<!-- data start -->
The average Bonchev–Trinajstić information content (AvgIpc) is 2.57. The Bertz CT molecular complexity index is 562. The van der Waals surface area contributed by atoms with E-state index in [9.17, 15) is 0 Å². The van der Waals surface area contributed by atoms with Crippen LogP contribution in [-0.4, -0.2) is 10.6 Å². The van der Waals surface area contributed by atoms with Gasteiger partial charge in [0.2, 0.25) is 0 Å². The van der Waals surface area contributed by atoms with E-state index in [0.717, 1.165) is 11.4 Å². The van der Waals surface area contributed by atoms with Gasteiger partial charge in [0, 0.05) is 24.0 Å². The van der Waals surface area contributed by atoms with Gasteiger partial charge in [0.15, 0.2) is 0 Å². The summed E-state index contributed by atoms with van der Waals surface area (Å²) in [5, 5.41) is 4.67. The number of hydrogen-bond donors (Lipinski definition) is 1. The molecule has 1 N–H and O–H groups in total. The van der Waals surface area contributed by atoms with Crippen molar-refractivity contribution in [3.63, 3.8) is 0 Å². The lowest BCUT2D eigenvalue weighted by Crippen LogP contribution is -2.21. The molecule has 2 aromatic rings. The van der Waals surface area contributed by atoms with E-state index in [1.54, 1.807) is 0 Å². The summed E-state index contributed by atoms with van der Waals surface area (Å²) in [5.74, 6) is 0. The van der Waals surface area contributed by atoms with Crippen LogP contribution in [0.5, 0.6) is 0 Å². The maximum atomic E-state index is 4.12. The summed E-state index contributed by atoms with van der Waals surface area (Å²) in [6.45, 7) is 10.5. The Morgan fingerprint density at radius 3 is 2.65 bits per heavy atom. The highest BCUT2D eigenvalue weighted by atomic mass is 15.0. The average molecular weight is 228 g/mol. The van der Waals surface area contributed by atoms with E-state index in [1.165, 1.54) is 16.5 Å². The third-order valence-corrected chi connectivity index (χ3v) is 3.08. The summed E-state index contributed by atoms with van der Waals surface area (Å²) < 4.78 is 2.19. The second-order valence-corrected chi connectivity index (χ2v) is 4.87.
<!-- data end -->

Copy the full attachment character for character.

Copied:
The average Bonchev–Trinajstić information content (AvgIpc) is 2.57. The Bertz CT molecular complexity index is 562. The van der Waals surface area contributed by atoms with E-state index in [9.17, 15) is 0 Å². The van der Waals surface area contributed by atoms with Crippen LogP contribution in [-0.4, -0.2) is 10.6 Å². The van der Waals surface area contributed by atoms with Gasteiger partial charge in [0.2, 0.25) is 0 Å². The van der Waals surface area contributed by atoms with E-state index in [0.717, 1.165) is 11.4 Å². The van der Waals surface area contributed by atoms with Gasteiger partial charge in [0, 0.05) is 24.0 Å². The van der Waals surface area contributed by atoms with Gasteiger partial charge in [0.15, 0.2) is 0 Å². The summed E-state index contributed by atoms with van der Waals surface area (Å²) in [5, 5.41) is 4.67. The number of hydrogen-bond donors (Lipinski definition) is 1. The molecule has 1 N–H and O–H groups in total. The van der Waals surface area contributed by atoms with Crippen molar-refractivity contribution in [3.63, 3.8) is 0 Å². The lowest BCUT2D eigenvalue weighted by Crippen LogP contribution is -2.21. The molecule has 2 aromatic rings. The van der Waals surface area contributed by atoms with E-state index in [1.54, 1.807) is 0 Å². The summed E-state index contributed by atoms with van der Waals surface area (Å²) in [5.74, 6) is 0. The van der Waals surface area contributed by atoms with Crippen LogP contribution in [0.5, 0.6) is 0 Å². The maximum atomic E-state index is 4.12. The summed E-state index contributed by atoms with van der Waals surface area (Å²) in [6.45, 7) is 10.5. The Morgan fingerprint density at radius 3 is 2.65 bits per heavy atom. The highest BCUT2D eigenvalue weighted by atomic mass is 15.0. The average molecular weight is 228 g/mol. The van der Waals surface area contributed by atoms with E-state index in [1.165, 1.54) is 16.5 Å². The third-order valence-corrected chi connectivity index (χ3v) is 3.08. The summed E-state index contributed by atoms with van der Waals surface area (Å²) < 4.78 is 2.19. The second-order valence-corrected chi connectivity index (χ2v) is 4.87.